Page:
How to make the ‘bad taste’ beauty trend work in real life

If red lippy is about as bright as your make-up usually gets, prepare to shake things up, because backstage at the autumn/winter shows there was an absolute explosion of colour – and it was all about the eyes.

From electric blue and hazmat orange liner to scarlet eyeshadow and mascara in shades we didn’t even know existed, these were seriously bold looks.

Models backstage at Lulu Guinness AW18 (GHD/PA)

“The existence of colour on the face now isn’t about coordination or it ‘matching’ the clothes,” says MAC make-up artist Terry Barber.

“It just works as a detail in itself…and is a make-up choice that’s very knowing, in the sense that it’s purposefully a bit ‘wrong’, but not weird.

“The new way to wear colour is borderline bad taste, but it still looks beautiful.”

Dries Van Noten AW18 (Sam McKnight/PA)

So how do you take these crazy catwalk creations and make them tasteful?

The key is taking saturated hues and applying them in a more subtle way, so that you get all the colour payoff and none of the weirdness.

Here’s how to make three colourful catwalk-inspired looks work for you…

Palmer Harding AW18 (Escentual/PA)

1. Hot lines

Palmer Harding AW18 (Escentual/PA)

“Clean, simple, wearable” is how MAC make-up artist Lucy Bridge described the look at Eudon Choi.

We’re not sure that thick yellow and red rings of eyeliner count as wearable in our book, but the colours sure are beautiful, and there were creamy, saturated liner looks at Kenzo (bright yellow), Dior (deep red) and Palmer Harding (electric blue) as well.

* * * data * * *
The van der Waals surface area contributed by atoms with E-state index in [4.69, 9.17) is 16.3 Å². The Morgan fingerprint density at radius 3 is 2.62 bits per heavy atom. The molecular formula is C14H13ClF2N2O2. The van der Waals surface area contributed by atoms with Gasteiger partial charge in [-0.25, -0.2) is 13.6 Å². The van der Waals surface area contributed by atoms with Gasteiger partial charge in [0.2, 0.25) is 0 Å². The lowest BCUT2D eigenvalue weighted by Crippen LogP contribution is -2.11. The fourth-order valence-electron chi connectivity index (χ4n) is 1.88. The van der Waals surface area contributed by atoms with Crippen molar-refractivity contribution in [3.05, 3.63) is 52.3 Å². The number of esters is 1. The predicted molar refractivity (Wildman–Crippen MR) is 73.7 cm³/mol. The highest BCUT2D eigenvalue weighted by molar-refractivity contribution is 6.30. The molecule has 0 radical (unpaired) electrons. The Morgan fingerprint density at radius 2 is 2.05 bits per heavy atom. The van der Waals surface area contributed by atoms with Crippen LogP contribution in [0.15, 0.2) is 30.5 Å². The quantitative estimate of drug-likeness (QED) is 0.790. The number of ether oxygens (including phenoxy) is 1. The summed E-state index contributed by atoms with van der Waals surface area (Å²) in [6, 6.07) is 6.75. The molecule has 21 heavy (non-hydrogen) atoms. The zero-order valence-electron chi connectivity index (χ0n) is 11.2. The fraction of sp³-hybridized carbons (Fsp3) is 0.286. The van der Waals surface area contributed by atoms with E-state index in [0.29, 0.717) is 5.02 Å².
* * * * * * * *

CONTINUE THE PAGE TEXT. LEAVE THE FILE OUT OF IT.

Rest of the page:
To tone down this out-there look, take a highly pigmented cream eyeliner and apply it right on the lash line in a neat, sharp flick rather than a thick floating line.

On the catwalks, models’ lashes were left bare, but complementing your bright liner with lots of black mascara helps diffuse the colour slightly.

(Morphe/PA)

Morphe Gel Liner Vitamin Sea, Cult Beauty

(Dior/PA)

Dior Diorshow On Stage Liner Matte Yellow, Escentual

(Shiseido/PA)

Shiseido Kajal InkArtist Rose Pagoda, Escentual

2. Lash clash

At Dries Van Noten, make-up artist Peter Phillips gave models huge false eyelashes in no less than eight different colours, including neon yellow, dark green, violet and brick red.

Dries Van Noten AW18 (Sam McKnight/PA)

Coloured mascara has been having a renaissance lately (yet another Nineties throwback) so you have a whole rainbow of options, but for beginners royal blue and forest green are your best bet.

Keep the rest of your eye make-up neutral and let your lashes do the talking.

(NYX/PA)

NYX Worth the Hype Volumizing & Lengthening Mascara Blue, Cult Beauty

(YSL/PA)

YSL Mascara Vinyl Couture I’m The Excitement,

3. Cloud colour

It was all about Eighties inspiration at the Lulu Guinness and Ashley Williams shows, where pinky-red powder acted as both blusher and eyeshadow, buffed from the eyelids to the cheeks.

If you’re used to pale peach blusher this look might be a bit scary, and if you’ve got red undertones in your skin it’s best avoided, but a red-toned smoky can be really flattering.

Lulu Guinness AW18 (GHD/PA)

Experiment with a palette, starting with lighter shades and building up to brick red or burgundy on the outer corner of your eye.

Again, on the catwalks this was a bare lashes look but a couple of coats of your favourite black mascara will add definition.

(Revolution/PA)

Revolution Re-Loaded Palette Newtrals 2, Superdrug

(Huda Beauty/PA)

Huda Beauty Obsessions Precious Stones Eyeshadow Palette Ruby, FeelUnique

- Press Association


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